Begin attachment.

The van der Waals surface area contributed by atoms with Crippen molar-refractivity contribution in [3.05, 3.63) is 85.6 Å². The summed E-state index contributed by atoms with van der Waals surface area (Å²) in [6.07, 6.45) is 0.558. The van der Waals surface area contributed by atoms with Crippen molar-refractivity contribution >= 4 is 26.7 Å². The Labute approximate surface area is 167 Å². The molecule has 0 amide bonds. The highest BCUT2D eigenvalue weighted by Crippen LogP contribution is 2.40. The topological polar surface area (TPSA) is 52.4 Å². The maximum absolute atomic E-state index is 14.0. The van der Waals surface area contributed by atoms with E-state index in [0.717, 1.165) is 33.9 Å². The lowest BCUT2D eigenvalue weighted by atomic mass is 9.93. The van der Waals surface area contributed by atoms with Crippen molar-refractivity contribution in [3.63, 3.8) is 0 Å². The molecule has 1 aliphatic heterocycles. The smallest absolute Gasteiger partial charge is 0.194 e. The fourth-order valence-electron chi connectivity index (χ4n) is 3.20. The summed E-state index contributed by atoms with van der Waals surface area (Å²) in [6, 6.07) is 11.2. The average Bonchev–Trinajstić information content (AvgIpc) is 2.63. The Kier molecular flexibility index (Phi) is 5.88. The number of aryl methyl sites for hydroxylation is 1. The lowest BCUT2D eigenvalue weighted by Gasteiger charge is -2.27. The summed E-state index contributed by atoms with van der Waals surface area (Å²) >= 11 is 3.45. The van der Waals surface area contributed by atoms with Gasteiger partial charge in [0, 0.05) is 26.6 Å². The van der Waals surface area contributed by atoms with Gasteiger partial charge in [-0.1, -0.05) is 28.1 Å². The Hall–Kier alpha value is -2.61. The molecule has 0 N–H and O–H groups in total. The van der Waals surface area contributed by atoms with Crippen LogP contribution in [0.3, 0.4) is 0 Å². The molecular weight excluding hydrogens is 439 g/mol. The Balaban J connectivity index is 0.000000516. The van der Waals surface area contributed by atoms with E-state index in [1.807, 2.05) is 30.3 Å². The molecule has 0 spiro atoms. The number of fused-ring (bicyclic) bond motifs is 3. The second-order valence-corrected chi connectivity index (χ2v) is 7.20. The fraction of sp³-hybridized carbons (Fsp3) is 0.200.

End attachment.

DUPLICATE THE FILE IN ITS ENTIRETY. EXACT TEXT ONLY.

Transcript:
The van der Waals surface area contributed by atoms with Crippen molar-refractivity contribution in [3.05, 3.63) is 85.6 Å². The summed E-state index contributed by atoms with van der Waals surface area (Å²) in [6.07, 6.45) is 0.558. The van der Waals surface area contributed by atoms with Crippen molar-refractivity contribution >= 4 is 26.7 Å². The Labute approximate surface area is 167 Å². The molecule has 0 amide bonds. The highest BCUT2D eigenvalue weighted by Crippen LogP contribution is 2.40. The topological polar surface area (TPSA) is 52.4 Å². The maximum absolute atomic E-state index is 14.0. The van der Waals surface area contributed by atoms with E-state index in [0.717, 1.165) is 33.9 Å². The lowest BCUT2D eigenvalue weighted by atomic mass is 9.93. The van der Waals surface area contributed by atoms with Crippen molar-refractivity contribution in [3.63, 3.8) is 0 Å². The molecule has 1 aliphatic heterocycles. The smallest absolute Gasteiger partial charge is 0.194 e. The fourth-order valence-electron chi connectivity index (χ4n) is 3.20. The summed E-state index contributed by atoms with van der Waals surface area (Å²) in [6, 6.07) is 11.2. The average Bonchev–Trinajstić information content (AvgIpc) is 2.63. The Kier molecular flexibility index (Phi) is 5.88. The number of aryl methyl sites for hydroxylation is 1. The lowest BCUT2D eigenvalue weighted by Gasteiger charge is -2.27. The summed E-state index contributed by atoms with van der Waals surface area (Å²) >= 11 is 3.45. The van der Waals surface area contributed by atoms with Gasteiger partial charge in [0, 0.05) is 26.6 Å². The van der Waals surface area contributed by atoms with Gasteiger partial charge in [-0.1, -0.05) is 28.1 Å². The Hall–Kier alpha value is -2.61. The molecule has 0 N–H and O–H groups in total. The van der Waals surface area contributed by atoms with Crippen LogP contribution in [0.3, 0.4) is 0 Å². The molecular weight excluding hydrogens is 439 g/mol. The Balaban J connectivity index is 0.000000516. The van der Waals surface area contributed by atoms with E-state index in [1.807, 2.05) is 30.3 Å². The molecule has 0 spiro atoms. The number of fused-ring (bicyclic) bond motifs is 3. The second-order valence-corrected chi connectivity index (χ2v) is 7.20. The fraction of sp³-hybridized carbons (Fsp3) is 0.200.